REVISIT INCOME TAXES
- Do you need to submit updated Forms W-4 to your employer(s)?
- Will you need to revise the amount of your quarterly tax payments?
- The child tax credit, dependent care credit and additional personal exemptions are common factors.
- Filing status will change for some taxpayers (e.g. possibly from single to head of household).
- Adoptive parents should explore eligibility for the adoption tax credit.
- You may be able to use a flexible spending plan for dependent care expenses.
- Be sure to update your coverage to include new dependents.
- Consider using a flexible spending arrangement if your employer offers this opportunity.
- Do you have sufficient coverage?
- You will likely need to update your designated beneficiaries, including for plans provided by your employer.
- You should update your existing will and/or trust (or stop procrastinating if you do not currently have an estate plan).
- Who will assume guardianship and custody of your children if you pass away?
- Revisit the beneficiary designations on your retirement plans and update them if necessary.
SAVING FOR HIGHER EDUCATION
- Section 529 college savings plans are a popular tool.
- Investment growth is tax-deferred.
- Distributions are not subject to federal income tax if used for qualified expenses.
- Funds in a 529 plan may be used at qualified institutions nationwide; they are not tied to a specific school or state.
- The State of Michigan offers a limited income tax deduction for Michigan Education Savings Program contributions.
- The Michigan Education Trust (MET) is a prepaid tuition plan that allows taxpayers to pre-purchase undergraduate tuition for a resident child at any Michigan public university or college, including 28 public community colleges.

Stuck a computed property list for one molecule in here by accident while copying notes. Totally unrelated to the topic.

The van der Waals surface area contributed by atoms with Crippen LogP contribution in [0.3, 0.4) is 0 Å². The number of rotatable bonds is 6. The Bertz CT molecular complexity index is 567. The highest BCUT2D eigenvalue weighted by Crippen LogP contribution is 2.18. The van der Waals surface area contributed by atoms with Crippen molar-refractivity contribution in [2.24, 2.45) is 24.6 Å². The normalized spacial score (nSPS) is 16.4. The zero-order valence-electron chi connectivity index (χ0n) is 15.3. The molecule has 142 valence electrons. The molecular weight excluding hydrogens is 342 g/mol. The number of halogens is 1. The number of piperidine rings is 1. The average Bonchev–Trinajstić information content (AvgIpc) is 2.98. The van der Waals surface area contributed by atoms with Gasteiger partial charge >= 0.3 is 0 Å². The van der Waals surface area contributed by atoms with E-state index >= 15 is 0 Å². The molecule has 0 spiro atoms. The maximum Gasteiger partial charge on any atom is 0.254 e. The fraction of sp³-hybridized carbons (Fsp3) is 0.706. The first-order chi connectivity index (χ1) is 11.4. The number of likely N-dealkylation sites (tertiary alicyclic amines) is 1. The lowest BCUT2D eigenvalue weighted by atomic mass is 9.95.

- Students have 15 years to utilize tuition benefits.
- Contributions provide a current Michigan income tax deduction.
- Assets may be directed to any eligible public or private university in the nation.
- A Coverdell Education Savings Account (ESA) is a trust created exclusively for paying a designated beneficiary’s qualified education expenses.
- An ESA does not offer a current tax deduction, but does grow in a tax-deferred manner.
- Qualified educational expenses include eligible private and public elementary or secondary schools, not just post-secondary institutions.
- Contributions are limited to $2,000 per beneficiary per year.
- Contribution limitations are phased out for single taxpayers with modified adjusted gross income (MAGI) between $95,000 and $110,000 or married taxpayers with MAGI between $190,000 and $220,000.
Courtesy: Christopher Harper, CPA, MBA
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